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1. Digital Comics Are a Rip-Off
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The iPad Could Revolutionize the Comic Book Biz — or Destroy It
The Final Season. Community Hub. Recent Reviews:.
All Reviews:. Telltale Games. Skybound Games. Popular user-defined tags for this product:. Sign in or Open in Steam. The Walking Dead: Includes 48 Steam Achievements. The Final Season Genre: Adventure Developer: Since i live outside the E. Giving an arguably evil company large chunks of money without even the vague excuse of calling it an investment? Let me back up my entire collection to my NAS and not need to phone home to read them. Not really worth consideration with current system. Are you saying Image Comics is evil?
Or are you saying Apple is evil?
Save my name, email, and website in this browser for the next time I comment. This site uses Akismet to reduce spam. Learn how your comment data is processed. In addition to The Walking Dead and Invincible, I would really like to see the following comics go digital day and date: Digital Comics Image Comics the walking dead. Previous Article Marvel Sneak Peek: Carnage 1. Next Article Major Spoilers Podcast The Wraithborn Podcast. February 20, 0. Shawn on September 28, 4: MaximusRift on September 28, 4: Launched in , comiXology was initially an online pull-list management service designed to be used by both retailers and readers.
In , it introduced a digital-comics reader for the iPhone, with just 80 titles from independent publishers in comics-speak, "independent" means neither Marvel nor DC. Many similar apps appeared around that time, but comiXology's came with a nifty feature that automatically jumped from panel to panel, making the most of the iPhone's small screen. The company essentially built digital stores so the big publishers didn't have to.
That move turned comiXology into the Hulk in a room full of Daredevils. It wasn't part of the original plan, but comiXology's history of working closely with brick-and-mortar stores on pull lists gave it an edge with publishers. So comiXology's tech was able to satisfy the publishers' main criterion for a digital presence: Don't mess with the stores.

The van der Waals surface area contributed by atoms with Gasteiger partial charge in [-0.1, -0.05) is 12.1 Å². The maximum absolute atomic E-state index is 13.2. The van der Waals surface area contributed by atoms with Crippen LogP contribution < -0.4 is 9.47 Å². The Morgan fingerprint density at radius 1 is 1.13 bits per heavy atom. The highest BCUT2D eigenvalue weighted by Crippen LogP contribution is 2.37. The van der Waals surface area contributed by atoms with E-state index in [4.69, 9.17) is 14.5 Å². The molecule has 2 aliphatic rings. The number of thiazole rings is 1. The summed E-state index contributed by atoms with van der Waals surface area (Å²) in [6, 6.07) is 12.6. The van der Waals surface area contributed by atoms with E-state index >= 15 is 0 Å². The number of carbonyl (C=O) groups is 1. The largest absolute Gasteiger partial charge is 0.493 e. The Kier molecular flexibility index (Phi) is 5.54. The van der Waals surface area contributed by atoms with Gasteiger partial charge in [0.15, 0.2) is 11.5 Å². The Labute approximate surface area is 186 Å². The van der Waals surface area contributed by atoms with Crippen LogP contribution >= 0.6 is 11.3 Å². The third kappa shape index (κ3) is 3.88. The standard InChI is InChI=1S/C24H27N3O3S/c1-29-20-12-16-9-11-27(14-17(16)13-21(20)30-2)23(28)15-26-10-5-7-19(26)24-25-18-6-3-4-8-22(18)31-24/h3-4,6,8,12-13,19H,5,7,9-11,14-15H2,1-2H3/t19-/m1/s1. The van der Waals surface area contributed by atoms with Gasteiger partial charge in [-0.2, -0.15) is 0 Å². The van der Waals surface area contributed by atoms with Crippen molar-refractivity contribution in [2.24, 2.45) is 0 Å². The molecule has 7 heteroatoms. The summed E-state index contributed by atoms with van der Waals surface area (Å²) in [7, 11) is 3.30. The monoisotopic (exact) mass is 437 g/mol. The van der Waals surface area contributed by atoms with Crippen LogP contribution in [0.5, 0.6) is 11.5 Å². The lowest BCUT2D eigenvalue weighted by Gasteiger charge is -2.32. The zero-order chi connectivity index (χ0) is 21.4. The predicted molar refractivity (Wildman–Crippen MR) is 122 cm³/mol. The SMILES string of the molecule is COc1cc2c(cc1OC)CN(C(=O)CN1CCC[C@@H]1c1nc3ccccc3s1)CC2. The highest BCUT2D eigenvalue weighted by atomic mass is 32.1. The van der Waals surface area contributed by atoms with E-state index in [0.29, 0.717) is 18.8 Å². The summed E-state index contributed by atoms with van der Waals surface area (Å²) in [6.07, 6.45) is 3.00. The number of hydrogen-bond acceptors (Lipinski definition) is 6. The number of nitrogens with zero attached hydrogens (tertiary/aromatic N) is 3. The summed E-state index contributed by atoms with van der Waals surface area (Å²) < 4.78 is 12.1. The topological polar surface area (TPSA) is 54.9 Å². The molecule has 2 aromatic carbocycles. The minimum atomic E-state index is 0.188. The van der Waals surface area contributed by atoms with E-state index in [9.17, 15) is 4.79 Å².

The Walking Dead: Compendium One
Unfortunately for fans, though, that means that Marvel and DC readers can buy shockingly few new single issues for download—it's mostly classics and compendia. Releasing new comics digitally, goes the theory, would erode the shops' customer base. So sacrosanct is this tenet that in November , when Marvel accidentally released the second issue of Ultimate Comics Thor digitally a week before it was supposed to hit stores, the publisher pulled the issue and temporarily locked the copies of everyone who'd already bought it.
Kikuo Johnson. In fact, the Big Two have been going far out of their way to keep physical retailers happy as they expand into digital. Even when newly published comic books are available digitally, they generally cost as much as their analog counterparts. ComiXology's apps even include a Buy In Print function that directs users toward the nearest comic book store.
So why don't comics publishers just cut out the physical middleman, shift to higher-profit-margin digital for everything, and rake in the dough? Not so fast, Quicksilver. Local stores—and their devotees—drive not just the industry's steadiest profits but its development of new material. If more than the tiniest fraction of that fragile market gets cannibalized by digital sales, then those stores will start folding. If that happens, the majority of print readers who don't have fancy tablets will have nothing to buy on Wednesdays anymore.
And if digital sales alone aren't enough to cover writers' and artists' fees and publication costs and underpin a marketing apparatus, the entire structure will blow up like Krypton. So it may sound like a counterintuitive move, but the industry can't afford to alienate its analog retailers. As Steinberger suggests, comics are a fragile ecosystem. That's huge by historical standards but a rounding error for Time Warner and Disney and one-sixth the size of the comics market in Japan.
Digital-comics sales are even smaller potatoes: Those figures are expected to rise dramatically, though, and Jim Lee is one of the people who's overseeing the transition.
The Walking Dead: Compendium One by Robert Kirkman, Charlie Adlard & Tony Moore on Apple Books
As copublisher of DC, Lee has become the company's point person for digital, although he made his name as an artist. He drew the first issue of an X-Men series that Marvel launched in , which sold around 8 million copies—making it the best-selling single issue of all time. But when Lee describes what DC would like to do digitally, he doesn't talk about converting the Wednesday store shoppers to digital customers.